The Magazine

The Gergen Temptation

Will Bush fall for the advice of the Establishment?

Nov 14, 2005, Vol. 11, No. 09 • By FRED BARNES
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PRESIDENT BUSH DIDN'T TAKE THE HINT. Clean house, find fresh blood, replace senior White House staff--and this will assure success in the final three years of your presidency, Bush was told. When he didn't respond, those offering the president advice in public got specific. Get rid of Karl Rove, the key presidential adviser, and things will get better. Bush ignored that recommendation, too. Then Rove himself was addressed. Your peers in the White House are turning against you and debating whether you should be fired, the Washington Post informed him on the front page. Besides, you're not only hurting the president by staying, you're making it harder for the press secretary, Scott McClellan, to do his job. Rove, the symbol of Bush intransigence, stayed put.

There's a classic pattern here. It's Washington's way of taming a president, getting him to knuckle under. And it's always offered as if the Washington political establishment--a center-left conglomerate of officials of previous administrations, the permanent bureaucracy, lobbyists, consultants, old party hacks, and the media--had the president's best interests at heart.

The establishment is most influential when a president or other political leader is at a low point (as Bush surely is). In op-eds, news stories, speeches, and TV appearances, establishment figures outline a recovery plan. In Bush's case, it's this: Apologize publicly for your White House sins, especially the outing of CIA agent Valerie Plame; soften your policies, particularly in Iraq; start cooperating with Democrats; and fire Rove. Do this and good times will roll again.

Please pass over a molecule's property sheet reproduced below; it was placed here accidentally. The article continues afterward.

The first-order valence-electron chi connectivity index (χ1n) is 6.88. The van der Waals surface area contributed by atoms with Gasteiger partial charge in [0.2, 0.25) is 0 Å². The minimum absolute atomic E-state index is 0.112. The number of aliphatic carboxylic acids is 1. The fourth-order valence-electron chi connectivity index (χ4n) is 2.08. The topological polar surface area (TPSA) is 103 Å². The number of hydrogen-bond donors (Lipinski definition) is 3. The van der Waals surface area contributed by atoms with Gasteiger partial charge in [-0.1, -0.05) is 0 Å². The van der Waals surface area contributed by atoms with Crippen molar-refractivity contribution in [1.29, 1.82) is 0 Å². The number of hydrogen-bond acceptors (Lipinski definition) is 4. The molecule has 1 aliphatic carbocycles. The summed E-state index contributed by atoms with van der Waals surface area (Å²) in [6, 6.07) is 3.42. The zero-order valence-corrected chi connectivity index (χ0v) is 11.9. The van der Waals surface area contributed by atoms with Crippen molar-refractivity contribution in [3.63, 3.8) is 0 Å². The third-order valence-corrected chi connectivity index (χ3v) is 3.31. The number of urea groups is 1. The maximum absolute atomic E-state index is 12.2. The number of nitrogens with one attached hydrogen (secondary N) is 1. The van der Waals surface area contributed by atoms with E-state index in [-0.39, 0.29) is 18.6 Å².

For Bush's consumption, there's a Republican twist to the advice. Two establishment mouthpieces who served in Republican administrations, David Gergen and Ken Duberstein, have urged Bush to act like President Reagan after Iran-contra. Reagan rejuvenated his presidency and left Washington on a high note, they claim, and Bush can do the same.

The Reagan recovery they describe, however, is largely fictional. Yes, Reagan apologized for a guns-for-hostages deal with Iran. But he didn't believe a word of it. When I interviewed Reagan a few weeks later, he insisted there had been no guns-for-hostages arrangement. Duberstein boasted in the New York Times that Justice Anthony Kennedy was "confirmed overwhelmingly by a Democratic Senate" in 1987. He didn't mention what preceded it: the historic rejection of Robert Bork for that same Supreme Court seat. Bork, by the way, blames a feckless White House, stocked with fresh talent, for doing nothing to help his nomination.

Reagan's final years in office were ones of presidential weakness. He was humiliated by the Senate when it brushed aside his ardent appeals and overrode his veto of a highway bill. To give the president some innocuous talking points, the White House dreamed up something called the "economic bill of rights." It had no connection with political reality. His success in foreign policy was cooked in the cake from his pre-scandal days.